When I was in Oz, I received an email saying that mother had gone beserk and dad had agreed to her going into respite for a fortnight as he felt unable to cope on his own and with me due to come back when the fortnight was up it seemed like an ideal solution. Well, unfortunately it made matters worse and after an aggresive episode in respite, mother was admitted to hospital. Needless to say, I felt terrible! My family kept me informed and told me that there was nothing I could do. As we were staying with my husbands family, I didn't let on to anyone other than my husband about the situation back home, after all, I had to get on with things for the kid's sake. Since then, the way I deal with mothers situation hasn't changed. I don't confide with anyone as to how I feel. I keep it all inside, the emotion bubbling away waiting to explode like I know one day it must. The guilt has never gone away, maybe if I hadn't been the other side of the world, I could have prevented her being taken away..............the tears I keep for private moments have started to fall......I must regain composure, my husband will be back from work shortly, even though he is my rock, I prefer to keep this despair inside!

    Ok, deep breath, moment has passed.

    Mother is now in a home, dreadfull to see her there and even though I visit regularly, it's hard. She still knows me it seems.

    Well, that's my story in a nutshell. If posting this message is the start of being able to cope with my mothers devastating disease, today will have been a good day.

    LuluB
     
  2. stripedtigger

    stripedtigger Registered User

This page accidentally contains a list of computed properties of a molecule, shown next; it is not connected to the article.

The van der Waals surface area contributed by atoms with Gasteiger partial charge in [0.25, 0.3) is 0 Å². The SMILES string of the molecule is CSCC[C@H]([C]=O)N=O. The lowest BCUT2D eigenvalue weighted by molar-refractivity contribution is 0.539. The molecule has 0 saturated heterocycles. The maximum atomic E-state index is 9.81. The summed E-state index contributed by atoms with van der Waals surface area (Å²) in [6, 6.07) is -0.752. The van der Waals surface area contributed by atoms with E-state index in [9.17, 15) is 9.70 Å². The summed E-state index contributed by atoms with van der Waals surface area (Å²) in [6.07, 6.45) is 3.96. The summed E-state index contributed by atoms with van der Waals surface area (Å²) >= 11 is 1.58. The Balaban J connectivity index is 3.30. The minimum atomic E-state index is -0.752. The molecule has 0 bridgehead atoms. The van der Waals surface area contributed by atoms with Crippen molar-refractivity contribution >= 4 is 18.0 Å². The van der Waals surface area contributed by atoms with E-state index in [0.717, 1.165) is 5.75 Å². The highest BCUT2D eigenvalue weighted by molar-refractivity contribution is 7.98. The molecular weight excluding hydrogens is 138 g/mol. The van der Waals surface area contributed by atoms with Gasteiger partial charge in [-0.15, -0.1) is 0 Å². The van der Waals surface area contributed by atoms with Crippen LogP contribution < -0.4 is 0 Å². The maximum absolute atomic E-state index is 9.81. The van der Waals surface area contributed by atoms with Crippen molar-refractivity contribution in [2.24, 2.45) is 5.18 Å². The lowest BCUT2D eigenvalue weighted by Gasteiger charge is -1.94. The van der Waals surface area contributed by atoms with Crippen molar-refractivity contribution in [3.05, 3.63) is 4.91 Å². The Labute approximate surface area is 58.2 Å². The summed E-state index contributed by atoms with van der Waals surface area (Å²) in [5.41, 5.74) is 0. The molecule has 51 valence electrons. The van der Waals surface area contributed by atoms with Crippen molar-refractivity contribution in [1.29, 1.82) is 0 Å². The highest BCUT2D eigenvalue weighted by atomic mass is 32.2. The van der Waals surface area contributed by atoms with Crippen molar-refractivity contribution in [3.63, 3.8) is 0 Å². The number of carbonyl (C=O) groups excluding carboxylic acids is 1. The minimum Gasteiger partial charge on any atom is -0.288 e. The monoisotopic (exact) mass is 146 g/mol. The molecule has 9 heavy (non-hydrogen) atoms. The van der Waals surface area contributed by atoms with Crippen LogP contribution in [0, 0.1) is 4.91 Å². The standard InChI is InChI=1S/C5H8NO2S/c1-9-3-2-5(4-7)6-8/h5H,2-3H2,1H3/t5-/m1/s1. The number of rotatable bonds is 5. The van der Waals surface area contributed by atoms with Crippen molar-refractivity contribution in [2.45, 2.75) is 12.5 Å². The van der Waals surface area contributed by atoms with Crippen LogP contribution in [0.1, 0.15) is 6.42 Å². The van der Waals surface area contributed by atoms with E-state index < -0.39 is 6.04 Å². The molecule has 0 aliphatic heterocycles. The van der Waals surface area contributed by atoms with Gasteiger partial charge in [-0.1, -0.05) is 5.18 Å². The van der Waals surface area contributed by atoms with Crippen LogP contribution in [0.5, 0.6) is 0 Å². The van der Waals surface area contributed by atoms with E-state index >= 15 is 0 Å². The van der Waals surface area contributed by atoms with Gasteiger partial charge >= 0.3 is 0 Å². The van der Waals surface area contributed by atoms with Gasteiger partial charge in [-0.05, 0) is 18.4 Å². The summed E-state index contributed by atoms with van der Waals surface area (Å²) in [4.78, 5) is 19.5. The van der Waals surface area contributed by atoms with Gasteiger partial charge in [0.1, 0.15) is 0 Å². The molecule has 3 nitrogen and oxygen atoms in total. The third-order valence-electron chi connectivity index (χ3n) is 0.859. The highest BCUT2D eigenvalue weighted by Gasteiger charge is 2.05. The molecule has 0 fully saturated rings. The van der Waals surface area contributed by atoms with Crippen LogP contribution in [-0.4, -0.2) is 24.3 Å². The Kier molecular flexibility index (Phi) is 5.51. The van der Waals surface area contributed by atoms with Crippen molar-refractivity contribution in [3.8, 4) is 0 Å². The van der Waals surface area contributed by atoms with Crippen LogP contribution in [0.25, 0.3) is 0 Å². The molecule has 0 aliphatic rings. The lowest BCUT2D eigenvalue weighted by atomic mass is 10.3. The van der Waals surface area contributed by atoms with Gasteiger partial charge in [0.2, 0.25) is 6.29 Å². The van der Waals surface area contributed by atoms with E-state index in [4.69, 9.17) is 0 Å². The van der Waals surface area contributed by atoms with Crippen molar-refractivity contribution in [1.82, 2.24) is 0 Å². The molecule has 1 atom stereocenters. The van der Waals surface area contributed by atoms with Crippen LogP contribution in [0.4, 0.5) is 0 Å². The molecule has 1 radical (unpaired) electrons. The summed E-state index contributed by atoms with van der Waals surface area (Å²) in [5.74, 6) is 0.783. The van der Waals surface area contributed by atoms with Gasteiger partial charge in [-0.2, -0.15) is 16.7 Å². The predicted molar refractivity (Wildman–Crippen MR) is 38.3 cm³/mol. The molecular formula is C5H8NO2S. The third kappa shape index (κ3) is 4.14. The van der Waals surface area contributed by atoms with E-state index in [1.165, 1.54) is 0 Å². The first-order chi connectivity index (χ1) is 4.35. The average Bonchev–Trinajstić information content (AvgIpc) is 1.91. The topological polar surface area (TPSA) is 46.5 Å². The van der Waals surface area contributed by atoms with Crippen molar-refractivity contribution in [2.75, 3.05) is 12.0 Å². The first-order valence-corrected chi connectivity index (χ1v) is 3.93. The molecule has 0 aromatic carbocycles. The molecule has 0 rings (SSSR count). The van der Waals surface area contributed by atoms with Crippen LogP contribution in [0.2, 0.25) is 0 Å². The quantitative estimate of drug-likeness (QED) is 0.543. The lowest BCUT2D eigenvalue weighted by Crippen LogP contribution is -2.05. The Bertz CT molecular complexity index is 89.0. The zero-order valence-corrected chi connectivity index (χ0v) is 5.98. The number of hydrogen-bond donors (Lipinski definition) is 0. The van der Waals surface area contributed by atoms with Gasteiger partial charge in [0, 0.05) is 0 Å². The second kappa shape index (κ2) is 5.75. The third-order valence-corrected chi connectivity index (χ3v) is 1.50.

Aug 22, 2006
    7
    Lancashire
    Hi LuluB

    It's real hard isn't it? This site offers a lot of good advice and is a shoulder to cry on with those who know as they have been there themselves.

    How is your Dad coping? I know you feel terrible however, with the best will in the world you will never know if you NOT going away could have stopped or delayed matters. That I know doesn't stop you wondering thou does it?

    Personally I feel if you had been at home matters would have been much the same, you would probably just have felf more in control as you wouldn't have been helpless 100's of miles away, which I expect is how you felt. I am at home and have not been able to stop Dad getting ill to the point where he has had to be admitted to hospital and has been there 3 weeks now, with not much improvement.

    I try to take comfort by thinking about what Dad would have wanted, I am sure your Mum when well would have wanted you to go away and live your life, if this nasty disease has taught me anything it is live your life now, don't wait. Dad is only 60 and knows non of us, He has been ill for 3 years diagnosed and about 2 years before diagnosis with supossed depression (this was actually the alzheimer's starting). Any plans he and Mum had for after retirement have been washed away in what feels like minutes, I am not even convinced he knows who she is anymore although she says he does, she can see it in his eyes.
    We had no talking for months after diagnosis and then in the last 6 months there has been some speech, pretty non descript not making much sense and odd comments such as 'who is she?' gesturing at Mum.

    As I say it's a cruel and nasty disease. Don't beat your self up about being away and living your life - you haven't abandonned her although I can imagine thats how you could feel.

    take care & all the best

    tigger
     
  3. BeckyJan

    BeckyJan Registered User

    Nov 28, 2005
    18,972
    Derbyshire